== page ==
Of course it is important to have a sound grasp of the theory that underlies any profession or industry. But there are some skills that can only be learned through hands on practice. This is an established fact of the education industry. However, there are good arguments for hands on training beyond the fact that some skills can only be learnt this way. It’s important that much of the learning material in any given course should be provided in a way that allows students to get as involved as possible to increase their knowledge and abilities.
Students who practice what they are learning in a hands-on environment are more likely to have a greater retention of the program material. Some studies have suggested that the rate of retention can be up to three and a half times higher for students who get involved physically with the course material than those who sit in a classroom with a lecturer regaling them with an endless stream of facts and figures. This is especially the case when studying in a field that requires the use of materials or software. When dealing with an area of study that works with people, it is absolutely essential.
Students who undertake a part of their course in a practical and hands-on way are a lot more likely to graduate with a better understanding of how the industry works and have a better feel for the processes involved in their chosen career. They will enter the workplace with a much higher level of understanding of what is required of them. There is a mantra within the education industry that relates to these ideas, it goes: I hear and I forget, I see and I remember, I do and I understand.
It is in the childcare industry that this hands on approach is not just beneficial but absolutely essential and indeed it is highly unlikely that any course can be of benefit without a strong emphasis on the practical side of training. There is a part of the caregiving industry that quite possibly cannot be taught and that is the natural affinity that some people have with others. It is assumed among many who provide education in care that students do need to have a natural disposition towards caring for others in order to undertake such a career. And while it is probably assumed by most students undertaking a course like this that they may not have had any direct experience with caring for children. So it will be at this hands-on point of the course where the come directly into contact with the very people they will be working with that they find out whether or not this is the job for them. It would be catastrophic if students were able to complete a course in the childcare industry without this practical experience, both for the students themselves and the industry they were going to seek employment in.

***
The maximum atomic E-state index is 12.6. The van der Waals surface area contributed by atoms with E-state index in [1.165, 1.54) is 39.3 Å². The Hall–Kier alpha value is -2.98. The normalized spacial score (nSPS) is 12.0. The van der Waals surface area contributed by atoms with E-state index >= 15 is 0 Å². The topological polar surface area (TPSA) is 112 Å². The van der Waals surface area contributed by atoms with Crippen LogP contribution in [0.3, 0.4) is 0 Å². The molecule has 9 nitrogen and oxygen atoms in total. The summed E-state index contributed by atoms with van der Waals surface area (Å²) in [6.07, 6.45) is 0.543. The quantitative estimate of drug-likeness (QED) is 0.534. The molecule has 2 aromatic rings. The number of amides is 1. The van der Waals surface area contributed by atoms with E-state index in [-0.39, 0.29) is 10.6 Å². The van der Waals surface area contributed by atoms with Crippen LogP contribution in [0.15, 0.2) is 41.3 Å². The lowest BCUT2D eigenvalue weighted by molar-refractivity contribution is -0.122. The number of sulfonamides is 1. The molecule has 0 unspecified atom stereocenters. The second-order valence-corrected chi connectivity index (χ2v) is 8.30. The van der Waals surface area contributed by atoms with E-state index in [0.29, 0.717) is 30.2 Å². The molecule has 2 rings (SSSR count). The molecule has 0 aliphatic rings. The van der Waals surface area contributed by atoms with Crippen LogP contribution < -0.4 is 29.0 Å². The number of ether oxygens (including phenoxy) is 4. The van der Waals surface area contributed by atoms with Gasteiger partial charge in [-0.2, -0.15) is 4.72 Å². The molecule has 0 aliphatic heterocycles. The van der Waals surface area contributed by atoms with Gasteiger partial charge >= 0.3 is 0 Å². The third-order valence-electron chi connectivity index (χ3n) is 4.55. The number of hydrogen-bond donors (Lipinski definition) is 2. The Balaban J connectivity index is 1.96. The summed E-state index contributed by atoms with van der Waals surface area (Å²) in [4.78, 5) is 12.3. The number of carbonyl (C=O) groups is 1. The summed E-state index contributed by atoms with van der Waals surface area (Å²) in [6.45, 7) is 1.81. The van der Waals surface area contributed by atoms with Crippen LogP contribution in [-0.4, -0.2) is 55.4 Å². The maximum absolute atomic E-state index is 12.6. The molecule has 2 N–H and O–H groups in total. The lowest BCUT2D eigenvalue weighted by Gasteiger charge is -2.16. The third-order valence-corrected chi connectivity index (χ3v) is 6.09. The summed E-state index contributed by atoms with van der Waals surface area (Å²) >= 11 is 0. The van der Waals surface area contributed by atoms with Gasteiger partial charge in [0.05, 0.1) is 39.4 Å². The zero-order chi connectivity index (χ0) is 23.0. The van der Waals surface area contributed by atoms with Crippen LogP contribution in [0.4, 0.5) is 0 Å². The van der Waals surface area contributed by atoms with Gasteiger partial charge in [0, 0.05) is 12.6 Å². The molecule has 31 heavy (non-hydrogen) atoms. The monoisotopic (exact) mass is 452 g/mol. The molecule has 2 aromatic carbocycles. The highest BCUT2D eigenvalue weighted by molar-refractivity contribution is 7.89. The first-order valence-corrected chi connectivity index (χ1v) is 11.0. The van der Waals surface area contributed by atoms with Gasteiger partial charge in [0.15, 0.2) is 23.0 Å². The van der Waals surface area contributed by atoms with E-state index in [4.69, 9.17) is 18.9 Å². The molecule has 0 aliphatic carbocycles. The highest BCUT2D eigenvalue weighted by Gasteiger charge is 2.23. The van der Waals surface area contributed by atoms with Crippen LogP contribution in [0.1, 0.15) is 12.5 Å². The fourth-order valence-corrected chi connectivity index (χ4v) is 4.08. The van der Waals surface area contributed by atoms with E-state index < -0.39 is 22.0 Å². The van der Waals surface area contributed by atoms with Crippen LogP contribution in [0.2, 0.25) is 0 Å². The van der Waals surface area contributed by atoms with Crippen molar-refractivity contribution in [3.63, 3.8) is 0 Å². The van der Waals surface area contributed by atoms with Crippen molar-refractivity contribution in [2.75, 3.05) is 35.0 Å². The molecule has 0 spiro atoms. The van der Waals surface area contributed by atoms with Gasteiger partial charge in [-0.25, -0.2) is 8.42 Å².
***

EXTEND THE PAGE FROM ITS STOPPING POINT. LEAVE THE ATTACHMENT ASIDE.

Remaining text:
Many courses will differ in the exact amount of time they devote to this practical aspect of the course but it could be reasonably assumed that the more time a student has in the practical environment then the better equipped they will be to deal with the work when they find a job. It is usually assumed that at least 120 hours including some period of work experience inside a childcare centre is absolutely necessary for the development of a student.
The importance of having hands-on training really cannot be overstated in the childcare industry. There is so much nuance to human behavior that it would take a lifetime of reading about it to come even close to the amount of knowledge you can learn in even one afternoon spent with a child in your care. It is one of those things that you often hear parents talk about as being one of the biggest surprises about having children. It is the way you learn so much about the child, about yourself and about humanity in general from the subtle obligations and responsibilities that are created and then fulfilled by the simple act of giving care to another person.
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